Cost of fix rate mortgages rises to highest level since 2009
The cost of fixed rate mortgages is on the rise.
The average cost of a two year fixed rate, currently one of the most popular mortgage deals, has risen from 3.44% in March to 3.65% in April, according the the financial researchers at Defaqto.
April was the seventh month in a row that two year fixed rate mortgage deals have risen; in September the average rate was just 2.92%.
Two year fixed rate mortgages have risen in popularity over the past few years and now account for around 30%, or £30 billion, of all lending, compared to 20% in 2007. Many mortgage experts put the increase in this type of deal down to borrowers wanting short term stability, without tying themselves into longer fixed rate deals, which might be expensive to get out of in the future.
The interest rates charged for longer term fixed rate mortgages have also risen. The average three year fixed rate rose by 0.14% to 4.04% whilst the average five year fix rose by 0.08% to 4.28%.
Mortgage lending rose in March
The Council of Mortgage Lenders (CML) has reported a surge in lending during March, as first time buyers rushed to complete deals before the end of the Stamp Duty holiday.
The Stamp Duty holiday had allowed first time buyers to avoid payment of the tax on purchases below £250,000, saving 1% of the purchase price. However, the scheme was bought to an end as it was though it provided little incentive for first time buyers.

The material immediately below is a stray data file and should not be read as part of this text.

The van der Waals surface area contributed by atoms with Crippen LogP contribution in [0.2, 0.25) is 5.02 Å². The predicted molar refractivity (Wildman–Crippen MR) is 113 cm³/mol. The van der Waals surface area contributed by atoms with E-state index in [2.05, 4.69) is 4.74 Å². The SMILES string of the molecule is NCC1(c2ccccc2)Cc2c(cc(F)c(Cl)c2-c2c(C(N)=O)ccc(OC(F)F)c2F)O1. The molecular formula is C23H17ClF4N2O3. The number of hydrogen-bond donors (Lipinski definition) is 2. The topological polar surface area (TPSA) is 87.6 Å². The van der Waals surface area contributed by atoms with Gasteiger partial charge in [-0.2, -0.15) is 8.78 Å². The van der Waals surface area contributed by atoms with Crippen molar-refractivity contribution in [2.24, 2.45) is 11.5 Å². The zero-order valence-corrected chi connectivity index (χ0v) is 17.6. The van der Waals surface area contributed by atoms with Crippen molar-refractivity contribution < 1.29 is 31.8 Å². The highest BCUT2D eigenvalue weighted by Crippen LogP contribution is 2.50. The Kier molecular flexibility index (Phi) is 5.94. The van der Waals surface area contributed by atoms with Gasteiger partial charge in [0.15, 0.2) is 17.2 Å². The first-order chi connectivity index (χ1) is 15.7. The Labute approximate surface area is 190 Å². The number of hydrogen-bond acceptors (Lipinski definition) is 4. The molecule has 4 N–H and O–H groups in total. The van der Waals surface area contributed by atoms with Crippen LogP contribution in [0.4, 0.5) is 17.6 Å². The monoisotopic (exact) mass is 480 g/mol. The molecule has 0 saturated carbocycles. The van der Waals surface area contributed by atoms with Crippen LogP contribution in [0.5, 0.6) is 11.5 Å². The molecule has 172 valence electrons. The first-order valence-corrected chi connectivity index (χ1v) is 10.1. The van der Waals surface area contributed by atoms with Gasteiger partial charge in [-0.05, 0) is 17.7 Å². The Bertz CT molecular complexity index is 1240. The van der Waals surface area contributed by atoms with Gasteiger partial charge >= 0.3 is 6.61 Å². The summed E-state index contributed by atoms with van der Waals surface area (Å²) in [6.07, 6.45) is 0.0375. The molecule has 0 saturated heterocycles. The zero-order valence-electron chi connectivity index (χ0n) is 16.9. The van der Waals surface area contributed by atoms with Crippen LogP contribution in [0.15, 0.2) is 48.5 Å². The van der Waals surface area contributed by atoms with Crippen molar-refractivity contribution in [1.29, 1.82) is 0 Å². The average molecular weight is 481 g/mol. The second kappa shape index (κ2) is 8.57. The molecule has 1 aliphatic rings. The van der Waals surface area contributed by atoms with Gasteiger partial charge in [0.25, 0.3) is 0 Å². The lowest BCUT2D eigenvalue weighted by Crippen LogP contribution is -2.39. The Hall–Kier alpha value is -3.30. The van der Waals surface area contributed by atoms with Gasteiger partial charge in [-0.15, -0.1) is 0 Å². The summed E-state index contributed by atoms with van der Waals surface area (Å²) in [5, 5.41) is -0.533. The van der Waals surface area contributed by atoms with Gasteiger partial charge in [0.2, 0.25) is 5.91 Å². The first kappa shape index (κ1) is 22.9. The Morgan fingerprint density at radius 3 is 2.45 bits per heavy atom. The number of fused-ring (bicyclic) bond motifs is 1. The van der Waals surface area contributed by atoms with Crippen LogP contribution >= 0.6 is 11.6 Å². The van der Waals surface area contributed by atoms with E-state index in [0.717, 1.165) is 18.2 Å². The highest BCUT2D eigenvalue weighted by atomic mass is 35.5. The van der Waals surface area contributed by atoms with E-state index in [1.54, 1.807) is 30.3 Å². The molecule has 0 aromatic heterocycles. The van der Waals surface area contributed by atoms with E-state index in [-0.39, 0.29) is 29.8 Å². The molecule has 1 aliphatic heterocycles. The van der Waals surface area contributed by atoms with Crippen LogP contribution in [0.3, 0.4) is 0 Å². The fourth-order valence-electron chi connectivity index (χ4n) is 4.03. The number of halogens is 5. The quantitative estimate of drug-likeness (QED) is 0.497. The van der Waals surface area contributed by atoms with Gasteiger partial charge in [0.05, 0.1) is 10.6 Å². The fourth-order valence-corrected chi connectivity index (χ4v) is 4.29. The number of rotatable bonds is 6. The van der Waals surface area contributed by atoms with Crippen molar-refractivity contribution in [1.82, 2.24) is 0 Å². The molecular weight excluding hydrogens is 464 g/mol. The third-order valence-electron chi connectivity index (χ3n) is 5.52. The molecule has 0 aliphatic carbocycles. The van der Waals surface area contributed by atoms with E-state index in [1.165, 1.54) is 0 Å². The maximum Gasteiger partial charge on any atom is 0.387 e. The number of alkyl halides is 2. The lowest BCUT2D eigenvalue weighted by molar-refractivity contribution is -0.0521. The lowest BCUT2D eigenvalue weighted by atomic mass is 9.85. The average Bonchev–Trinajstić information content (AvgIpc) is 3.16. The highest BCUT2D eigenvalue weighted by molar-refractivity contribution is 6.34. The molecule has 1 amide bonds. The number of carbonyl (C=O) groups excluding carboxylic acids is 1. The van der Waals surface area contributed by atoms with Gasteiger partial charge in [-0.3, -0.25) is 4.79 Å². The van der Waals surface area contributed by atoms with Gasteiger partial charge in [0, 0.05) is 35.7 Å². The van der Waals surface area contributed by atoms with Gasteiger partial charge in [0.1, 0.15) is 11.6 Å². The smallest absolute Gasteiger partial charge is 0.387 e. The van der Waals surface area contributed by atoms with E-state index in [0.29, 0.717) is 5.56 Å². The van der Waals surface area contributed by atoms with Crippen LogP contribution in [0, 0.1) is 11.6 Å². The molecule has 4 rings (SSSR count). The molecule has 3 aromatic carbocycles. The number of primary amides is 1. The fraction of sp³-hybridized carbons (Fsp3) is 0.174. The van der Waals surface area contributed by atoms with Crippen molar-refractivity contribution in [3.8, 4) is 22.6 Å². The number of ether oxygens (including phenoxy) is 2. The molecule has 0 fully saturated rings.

The CML said that 51,200 new mortgages were approved in March, a rise of 44% on February and 31% higher than the same time last year. Loans approved for first time buyers rose by a massive 74%.
The CML has however warned that the spike is not part of a general trend and lending will fall back again.
Paul Smee, Director General of the CML, said: “We expected this significant increase in borrowing for March because of the stamp duty holiday.”
He continued: “However, if lending follows the same pattern as after previous stamp duty concessions, we will likely see a drop in activity in the next few months.”
The government, as well as the housing industry, will be hoping that recent initiatives such as NewBuy and the revamped Right to Buy scheme will help to kick start the housing market.
Eurozone crisis to push up outage rates in the UK
The Bank of England has warned that mortgage interest rates in the UK could rise as a result of the Eurozone crisis, causing long term financial hardship for many households.
The Bank believes that the Eurozone crisis will increase the financing costs of banks, which will be passed on to mortgage borrowers in the form of higher interest rates.
Some mortgage experts believe that we are already seeing the effects of the Eurozone crisis in the UK mortgage market with lenders increasing their Standard Variable Rates, fixed rate mortgages rising and lenders imposing strict mortgage lending criteria.